For a reduced summary of this section see Equipment and Utensils

a. Equipment and Utensils

1. Equipment and utensils must be designed to be cleanable and maintained to avoid contamination.

2. Equipment and utensils must not contaminate food with lubricants, metal fragments, water, etc.

3. Equipment must be installed in a way that they can be cleaned and maintained.

4. Food-contact surfaces must be corrosion-resistant.

5. Food-contact surfaces must be non-toxic

6. Food-contact surfaces must be maintained to protect food from allergen cross-contact

b. Seams on food-contact surfaces must be seamless to minimize accumulation of particles.

c. Equipment kept in food areas must be constructed so it can be kept clean -- even if it doesn’t contact food.

d. Machinery must be designed in a way that can be kept clean

e. Each freezer and refrigerator must have a thermometer in it.

f. pH meters, thermometers, and other measuring devices must be accurate.

g. Compressed air must be treated in a way that it does not contaminate food.

§117.80 Processes and Controls

For a reduced summary of this section see Processes and Controls

a. General:

1. All operations involving food must align with sanitation principles.

2. Quality control must be used to ensure food and packaging is safe.

3. One or more competent individuals must be responsible for sanitation

4. You must protect your food from allergens and contamination.

5. Testing must be used to identify sanitation failures or possible product contamination.

6. Any contaminated food must be discarded or treated to eliminate the contamination.

b. Raw Materials & Ingredients

1. Ingredients must be inspected for cleanliness and stored safely. If necessary, raw materials should be washed using clean water.

2. Ingredients must be safe for consumption or treated to make them safe (i.e. washed or cooked).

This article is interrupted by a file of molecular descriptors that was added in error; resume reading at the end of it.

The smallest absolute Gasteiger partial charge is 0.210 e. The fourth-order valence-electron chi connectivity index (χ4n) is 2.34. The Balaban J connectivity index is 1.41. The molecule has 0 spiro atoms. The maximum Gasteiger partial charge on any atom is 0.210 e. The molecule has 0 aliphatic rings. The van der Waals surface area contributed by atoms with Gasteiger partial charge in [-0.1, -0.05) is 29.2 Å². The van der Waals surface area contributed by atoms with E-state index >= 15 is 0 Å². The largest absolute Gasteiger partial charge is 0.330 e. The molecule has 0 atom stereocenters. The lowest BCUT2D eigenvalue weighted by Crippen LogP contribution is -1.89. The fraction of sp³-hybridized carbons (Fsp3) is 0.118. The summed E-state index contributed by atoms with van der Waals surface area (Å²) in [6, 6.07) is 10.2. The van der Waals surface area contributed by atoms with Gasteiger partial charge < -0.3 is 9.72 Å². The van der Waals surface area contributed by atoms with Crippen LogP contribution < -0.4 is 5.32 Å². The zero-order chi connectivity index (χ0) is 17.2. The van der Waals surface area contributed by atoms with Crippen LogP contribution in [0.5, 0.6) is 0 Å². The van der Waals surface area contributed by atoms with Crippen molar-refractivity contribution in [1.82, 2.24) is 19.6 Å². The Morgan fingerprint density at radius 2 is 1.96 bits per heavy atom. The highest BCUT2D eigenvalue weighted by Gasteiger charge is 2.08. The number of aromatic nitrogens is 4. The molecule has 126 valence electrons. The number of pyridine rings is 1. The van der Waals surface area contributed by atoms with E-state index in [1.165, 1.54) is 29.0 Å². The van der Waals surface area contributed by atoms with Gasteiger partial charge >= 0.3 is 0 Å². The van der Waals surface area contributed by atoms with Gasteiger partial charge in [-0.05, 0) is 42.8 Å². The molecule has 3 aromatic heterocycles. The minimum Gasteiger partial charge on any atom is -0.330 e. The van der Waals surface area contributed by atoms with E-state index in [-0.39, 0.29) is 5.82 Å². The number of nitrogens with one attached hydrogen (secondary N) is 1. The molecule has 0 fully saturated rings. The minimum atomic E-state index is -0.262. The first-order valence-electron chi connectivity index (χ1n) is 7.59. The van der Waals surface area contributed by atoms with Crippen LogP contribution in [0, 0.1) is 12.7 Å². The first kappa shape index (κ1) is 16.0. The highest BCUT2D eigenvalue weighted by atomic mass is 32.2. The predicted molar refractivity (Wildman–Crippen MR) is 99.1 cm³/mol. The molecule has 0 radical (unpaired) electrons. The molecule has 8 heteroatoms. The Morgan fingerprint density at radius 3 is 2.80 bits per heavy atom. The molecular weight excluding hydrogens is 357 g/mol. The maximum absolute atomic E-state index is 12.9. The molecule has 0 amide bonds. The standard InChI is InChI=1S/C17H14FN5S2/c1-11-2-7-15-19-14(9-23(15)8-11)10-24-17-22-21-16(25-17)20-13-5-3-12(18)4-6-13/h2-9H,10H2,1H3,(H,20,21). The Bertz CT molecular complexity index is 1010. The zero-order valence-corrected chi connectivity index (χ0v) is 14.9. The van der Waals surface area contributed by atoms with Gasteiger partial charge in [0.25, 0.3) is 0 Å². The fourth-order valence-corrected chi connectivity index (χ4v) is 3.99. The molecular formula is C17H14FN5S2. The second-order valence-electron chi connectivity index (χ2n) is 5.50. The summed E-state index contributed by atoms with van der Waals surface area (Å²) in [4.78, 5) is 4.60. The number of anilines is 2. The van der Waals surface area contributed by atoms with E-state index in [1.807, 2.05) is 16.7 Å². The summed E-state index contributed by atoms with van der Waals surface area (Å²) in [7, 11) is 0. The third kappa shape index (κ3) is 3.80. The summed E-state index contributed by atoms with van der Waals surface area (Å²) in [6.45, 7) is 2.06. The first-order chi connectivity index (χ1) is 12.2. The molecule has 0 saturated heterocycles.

3. Ingredients susceptible to toxins must comply with FDA regulations.

4. Ingredients that are contaminated must comply with FDA regulations if they are to be used.

5. Ingredients must be held in containers that prevent contamination and at an acceptable temperature and humidity level.

6. Frozen ingredients must be kept frozen.

7. Ingredients stored in bulk must be safe from contamination.

8. Ingredients that contain allergens must be identified and held in a way that prevents cross-contact.

c. Manufacturing Operations:

1. Equipment must be maintained in clean condition.

2. All operations should be controlled to minimize growth of bacteria, contamination and spoilage.

3. Food requiring refrigeration must be refrigerated throughout the operation.

4. Measures used to prevent bacteria growth (i.e. cooking, sterilizing, refrigerating) must be adequate.

5. Re-work must prevent contamination and bacteria growth.

6. When ingredients are unprotected they must not be handled in a way that could cause contamination. Food on conveyor belts must be protected.

7. Equipment, containers, and utensils must be constructed and used in a way that doesn’t contaminate food.

8. You must take measures to protect your product from metal or foreign objects.

9. Contaminated food must:

i. Be disposed of OR

ii. Re-worked and re-examined,

10. Food that is being processed must be protected from contamination.

11. Heat blanching --if used-- must be performed properly

12. Foods that are used repeatedly (i.e. dipping sauces, breading) must be protected from contamination and bacteria growth

13. Filling, assembling, and packaging processes must not contaminate food.

14. Dry foods that rely on low moisture for safety must be sufficiently dry.

15. Acidified foods that rely on acid for safety must be sufficiently acidic (pH≤4.6)

16. Ice that touches food must be food quality.

§117.93 Warehousing and Distribution

Storage and transportation of food must protect the food from contamination.

(That’s it!) See source code 21 CFR 117.93 to see for yourself

§117.95 Holding and distribution of Human food by-products for use as animal food

a. By-products held for use as animal food must be protected from contamination:

1. Containers must be safe

2. Food by-products must be protected from contamination

3. By-products used for animal food must be labeled

b. Labeling must use common name

c. Shipping containers must be inspected for contamination prior to use

§117.110 Defect Action Levels

a. Quality control must be used to minimize defects

b.Mixing contaminated food with uncontaminated food to dilute the contamination level is not permitted.


This section applies to most traditional food processors that fall under FDA jurisdiction. However, there are some notable exceptions.

  • Farms

  • Fishing Vessels

  • Establishments who solely hold and transport agricultural products

  • Establishments who only raw process (i.e. shell or dry) nuts.

  • Mixed-Type farm facilities (defined in §1.227)